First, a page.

You can't go by the Megapixels. You have to look at the sensor size and density. The newer 3 Megapixel CCD's used in most models are very small (most are using a Sony 1/2.7" 3MP CCD -- although the Panasonic/Matsushita 3MP 1/3.2" CCD is being seen more often now); even in the larger models. As a result, the photosites for each pixel are smaller, too. Older 3MP models used a larger 1/1.8" CCD.

Of course, advancements in CCD design have been made (improved microlens design, etc.). But, IMO, the improvements have not been enough to offset the much smaller size of the photosites for each pixel.

Also, the way the images are processed by the camera can have an impact on noise. Some manufacturers do a better job compared to others. Although, in many cases, when you have less noise (because of noise reduction in the camera), you also end up with less detail.

IMO, the best CCD for low light/higher ISO speeds being used in any of the subcompact models is the Sony 4MP 1/1.8" CCD, as used in the Canon S410. It's got a 3.1 micron pixel pitch, which is larger than what you'll find in any of the current 3MP or 5MP subcompact models.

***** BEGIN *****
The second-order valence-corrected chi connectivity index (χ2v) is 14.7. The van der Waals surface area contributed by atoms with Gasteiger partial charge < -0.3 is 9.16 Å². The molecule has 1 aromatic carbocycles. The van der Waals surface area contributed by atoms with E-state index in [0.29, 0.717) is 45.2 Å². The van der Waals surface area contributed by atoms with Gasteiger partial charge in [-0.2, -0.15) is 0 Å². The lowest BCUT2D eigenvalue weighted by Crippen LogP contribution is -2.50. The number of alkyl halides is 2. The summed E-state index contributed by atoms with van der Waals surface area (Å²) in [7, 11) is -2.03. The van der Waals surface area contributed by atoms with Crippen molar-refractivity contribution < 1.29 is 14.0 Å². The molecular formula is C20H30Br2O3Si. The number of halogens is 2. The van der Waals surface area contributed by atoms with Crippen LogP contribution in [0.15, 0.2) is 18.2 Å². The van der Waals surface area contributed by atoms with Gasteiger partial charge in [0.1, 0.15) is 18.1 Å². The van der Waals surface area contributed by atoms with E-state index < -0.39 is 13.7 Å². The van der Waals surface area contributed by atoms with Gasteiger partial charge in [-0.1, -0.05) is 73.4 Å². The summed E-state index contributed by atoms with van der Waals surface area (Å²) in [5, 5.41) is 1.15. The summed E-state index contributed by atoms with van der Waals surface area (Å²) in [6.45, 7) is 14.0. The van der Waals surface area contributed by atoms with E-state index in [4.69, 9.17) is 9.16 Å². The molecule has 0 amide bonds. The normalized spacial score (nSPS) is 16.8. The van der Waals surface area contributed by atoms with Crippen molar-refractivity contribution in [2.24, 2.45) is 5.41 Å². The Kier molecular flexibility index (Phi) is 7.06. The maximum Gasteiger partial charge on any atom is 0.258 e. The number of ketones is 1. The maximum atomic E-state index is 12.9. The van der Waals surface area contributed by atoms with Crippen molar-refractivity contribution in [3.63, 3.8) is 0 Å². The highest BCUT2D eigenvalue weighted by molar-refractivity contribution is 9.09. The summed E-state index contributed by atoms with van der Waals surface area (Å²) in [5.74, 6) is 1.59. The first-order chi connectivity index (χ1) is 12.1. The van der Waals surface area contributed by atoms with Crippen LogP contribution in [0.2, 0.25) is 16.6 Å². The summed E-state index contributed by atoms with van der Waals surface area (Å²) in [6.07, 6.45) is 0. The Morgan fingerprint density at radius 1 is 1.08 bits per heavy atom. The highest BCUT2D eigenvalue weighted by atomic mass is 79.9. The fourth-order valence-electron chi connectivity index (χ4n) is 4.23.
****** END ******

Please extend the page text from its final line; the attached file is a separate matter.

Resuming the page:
However, a model like the S410is still going to have it's drawbacks: lens brightness is f/2.8-4.9; virtually no manual control, no ability to use add-on lens accessories, no ability to use an external flash (unless you go with a slave flash), redeye (which you'll get in the vast majority of models using the built in flash), weak AF assist lamp, etc.

In other words, there is no free lunch.

If you use a flash (and make sure to check the flash range carefully for models you consider), keep ISO speeds set lower (and be careful when reviewing flash ranges, as some manufacturers quote them at Auto ISO speed -- which means they are boosting the ISO speed to get the stated ranges), don't mind correcting the redeye (which can be severe at times), then a pocketable model can be worth the tradeoffs.

However, if you don't mind a larger model (especially one than can use an external flash), then you'll probably get better results indoors -- if you choose the camera carefully.



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Old Sep 20, 2004, 4:00 PM   #12
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Hello Antii:

I was wondering who or what gave you the impression that digital cameras are not very good for indoor photography? Many of the samples I've seen are great shots with little noise.